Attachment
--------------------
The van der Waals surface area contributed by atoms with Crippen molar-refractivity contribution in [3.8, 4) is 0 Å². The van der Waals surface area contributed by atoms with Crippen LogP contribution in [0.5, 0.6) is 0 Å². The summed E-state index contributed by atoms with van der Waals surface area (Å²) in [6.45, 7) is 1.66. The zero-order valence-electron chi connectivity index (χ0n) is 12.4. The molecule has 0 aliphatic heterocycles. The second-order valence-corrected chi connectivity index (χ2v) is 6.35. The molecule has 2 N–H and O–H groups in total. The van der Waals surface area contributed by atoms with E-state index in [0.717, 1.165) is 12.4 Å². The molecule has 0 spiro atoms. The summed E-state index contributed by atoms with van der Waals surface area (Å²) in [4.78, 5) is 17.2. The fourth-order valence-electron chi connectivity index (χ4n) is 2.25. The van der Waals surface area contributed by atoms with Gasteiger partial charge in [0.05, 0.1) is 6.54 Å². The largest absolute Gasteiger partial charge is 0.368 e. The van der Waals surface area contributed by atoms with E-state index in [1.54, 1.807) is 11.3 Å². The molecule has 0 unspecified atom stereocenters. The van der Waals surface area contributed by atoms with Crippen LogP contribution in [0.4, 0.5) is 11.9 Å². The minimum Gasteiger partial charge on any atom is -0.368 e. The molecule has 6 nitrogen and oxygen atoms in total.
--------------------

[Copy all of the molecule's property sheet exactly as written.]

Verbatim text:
The van der Waals surface area contributed by atoms with Crippen molar-refractivity contribution in [3.8, 4) is 0 Å². The van der Waals surface area contributed by atoms with Crippen LogP contribution in [0.5, 0.6) is 0 Å². The summed E-state index contributed by atoms with van der Waals surface area (Å²) in [6.45, 7) is 1.66. The zero-order valence-electron chi connectivity index (χ0n) is 12.4. The molecule has 0 aliphatic heterocycles. The second-order valence-corrected chi connectivity index (χ2v) is 6.35. The molecule has 2 N–H and O–H groups in total. The van der Waals surface area contributed by atoms with E-state index in [0.717, 1.165) is 12.4 Å². The molecule has 0 spiro atoms. The summed E-state index contributed by atoms with van der Waals surface area (Å²) in [4.78, 5) is 17.2. The fourth-order valence-electron chi connectivity index (χ4n) is 2.25. The van der Waals surface area contributed by atoms with Gasteiger partial charge in [0.05, 0.1) is 6.54 Å². The largest absolute Gasteiger partial charge is 0.368 e. The van der Waals surface area contributed by atoms with E-state index in [1.54, 1.807) is 11.3 Å². The molecule has 0 unspecified atom stereocenters. The van der Waals surface area contributed by atoms with Crippen LogP contribution in [0.4, 0.5) is 11.9 Å². The minimum Gasteiger partial charge on any atom is -0.368 e. The molecule has 6 nitrogen and oxygen atoms in total.